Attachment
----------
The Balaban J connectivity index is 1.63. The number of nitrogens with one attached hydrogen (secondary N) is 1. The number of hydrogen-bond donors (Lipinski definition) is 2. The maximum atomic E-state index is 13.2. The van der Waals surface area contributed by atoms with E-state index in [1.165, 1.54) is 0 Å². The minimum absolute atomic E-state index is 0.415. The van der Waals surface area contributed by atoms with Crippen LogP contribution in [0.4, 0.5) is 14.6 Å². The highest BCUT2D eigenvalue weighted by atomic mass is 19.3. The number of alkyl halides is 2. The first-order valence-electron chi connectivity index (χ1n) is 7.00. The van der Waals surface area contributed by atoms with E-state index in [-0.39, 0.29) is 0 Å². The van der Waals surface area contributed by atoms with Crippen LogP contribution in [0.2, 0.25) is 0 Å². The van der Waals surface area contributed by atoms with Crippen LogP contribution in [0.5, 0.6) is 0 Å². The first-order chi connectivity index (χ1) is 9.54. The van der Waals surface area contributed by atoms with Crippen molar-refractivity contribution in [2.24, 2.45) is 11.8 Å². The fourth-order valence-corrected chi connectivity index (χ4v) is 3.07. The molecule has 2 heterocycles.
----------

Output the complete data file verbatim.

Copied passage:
The Balaban J connectivity index is 1.63. The number of nitrogens with one attached hydrogen (secondary N) is 1. The number of hydrogen-bond donors (Lipinski definition) is 2. The maximum atomic E-state index is 13.2. The van der Waals surface area contributed by atoms with E-state index in [1.165, 1.54) is 0 Å². The minimum absolute atomic E-state index is 0.415. The van der Waals surface area contributed by atoms with Crippen LogP contribution in [0.4, 0.5) is 14.6 Å². The highest BCUT2D eigenvalue weighted by atomic mass is 19.3. The number of alkyl halides is 2. The first-order valence-electron chi connectivity index (χ1n) is 7.00. The van der Waals surface area contributed by atoms with E-state index in [-0.39, 0.29) is 0 Å². The van der Waals surface area contributed by atoms with Crippen LogP contribution in [0.2, 0.25) is 0 Å². The van der Waals surface area contributed by atoms with Crippen LogP contribution in [0.5, 0.6) is 0 Å². The first-order chi connectivity index (χ1) is 9.54. The van der Waals surface area contributed by atoms with Crippen molar-refractivity contribution in [2.24, 2.45) is 11.8 Å². The fourth-order valence-corrected chi connectivity index (χ4v) is 3.07. The molecule has 2 heterocycles.